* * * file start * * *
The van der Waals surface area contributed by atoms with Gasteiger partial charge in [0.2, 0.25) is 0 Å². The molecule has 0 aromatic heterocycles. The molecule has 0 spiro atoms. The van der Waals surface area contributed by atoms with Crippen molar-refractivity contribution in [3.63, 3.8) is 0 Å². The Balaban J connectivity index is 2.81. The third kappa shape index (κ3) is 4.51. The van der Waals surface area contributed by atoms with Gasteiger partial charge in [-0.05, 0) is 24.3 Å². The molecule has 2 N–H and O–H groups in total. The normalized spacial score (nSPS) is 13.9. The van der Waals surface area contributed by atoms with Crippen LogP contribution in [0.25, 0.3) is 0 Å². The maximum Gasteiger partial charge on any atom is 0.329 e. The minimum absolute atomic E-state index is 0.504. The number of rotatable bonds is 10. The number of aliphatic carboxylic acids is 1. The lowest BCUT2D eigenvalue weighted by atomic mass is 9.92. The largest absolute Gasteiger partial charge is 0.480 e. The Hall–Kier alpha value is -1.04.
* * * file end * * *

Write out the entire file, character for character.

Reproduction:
The van der Waals surface area contributed by atoms with Gasteiger partial charge in [0.2, 0.25) is 0 Å². The molecule has 0 aromatic heterocycles. The molecule has 0 spiro atoms. The van der Waals surface area contributed by atoms with Crippen molar-refractivity contribution in [3.63, 3.8) is 0 Å². The Balaban J connectivity index is 2.81. The third kappa shape index (κ3) is 4.51. The van der Waals surface area contributed by atoms with Gasteiger partial charge in [-0.05, 0) is 24.3 Å². The molecule has 2 N–H and O–H groups in total. The normalized spacial score (nSPS) is 13.9. The van der Waals surface area contributed by atoms with Crippen LogP contribution in [0.25, 0.3) is 0 Å². The maximum Gasteiger partial charge on any atom is 0.329 e. The minimum absolute atomic E-state index is 0.504. The number of rotatable bonds is 10. The number of aliphatic carboxylic acids is 1. The lowest BCUT2D eigenvalue weighted by atomic mass is 9.92. The largest absolute Gasteiger partial charge is 0.480 e. The Hall–Kier alpha value is -1.04.